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Impact of live barriers on soil erosion in the Pairumani sub-catchment, Bolivia.

Research output: Contribution to journalJournal article


<mark>Journal publication date</mark>11/1999
<mark>Journal</mark>Mountain Research and Development
Issue number4
Number of pages8
Pages (from-to)292-299
<mark>Original language</mark>English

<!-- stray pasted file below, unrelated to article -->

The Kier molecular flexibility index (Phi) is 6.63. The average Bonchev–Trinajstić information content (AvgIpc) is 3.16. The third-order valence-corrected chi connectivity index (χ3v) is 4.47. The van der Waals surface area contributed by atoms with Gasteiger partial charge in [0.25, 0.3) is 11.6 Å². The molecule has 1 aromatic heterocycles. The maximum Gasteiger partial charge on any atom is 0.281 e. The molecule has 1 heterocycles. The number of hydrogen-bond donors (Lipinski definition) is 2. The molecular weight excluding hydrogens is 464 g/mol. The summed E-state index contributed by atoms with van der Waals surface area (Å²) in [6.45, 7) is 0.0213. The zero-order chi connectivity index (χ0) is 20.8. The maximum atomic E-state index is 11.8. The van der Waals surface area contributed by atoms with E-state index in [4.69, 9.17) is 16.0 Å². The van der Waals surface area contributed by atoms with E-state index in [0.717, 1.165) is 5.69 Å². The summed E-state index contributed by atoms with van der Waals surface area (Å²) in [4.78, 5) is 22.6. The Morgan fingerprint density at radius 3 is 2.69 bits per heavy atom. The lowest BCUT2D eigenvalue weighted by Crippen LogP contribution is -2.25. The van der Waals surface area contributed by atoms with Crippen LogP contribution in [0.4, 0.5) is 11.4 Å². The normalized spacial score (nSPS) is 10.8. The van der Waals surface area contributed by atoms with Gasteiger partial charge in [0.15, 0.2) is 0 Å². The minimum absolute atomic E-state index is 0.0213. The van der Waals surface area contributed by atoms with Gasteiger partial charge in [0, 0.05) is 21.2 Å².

Process-based soil erosion models, such as the European Soil Erosion Model (EUROSEM), have the potential for the extrapolation to the catchment scale of plot scale investigations into the effectiveness of soil conservation practices. Results from plot scale studies on the effectiveness of live barriers for soil erosion control on steep mountain sides in the Cochabamba region of Bolivia, are used to evaluate EUROSEM. The model is then applied to a 3 ha catchment in Pairumani, Cochabamba. The catchment consists of 28 fields of varying sizes and slopes (between 20 and 30 percent). The model was parameterized for the existing conditions using parameter values derived from field survey and from existing experiments in the area. A rainstorm, which would have a return period of five years in Cochabamba, was constructed and soil erosion and runoff dynamics were simulated in the catchment. Grass barrier strips were then introduced into the simulation, at a spacing of 9 m; the simulation results were then compared. Results illustrate estimated reductions in soil erosion of 185 kg at the catchment outlet and up to 1,404 kg for individual fields within the catchment. The potential of process-based erosion models for simulating the impact of soil conservation systems in mountain environments is demonstrated.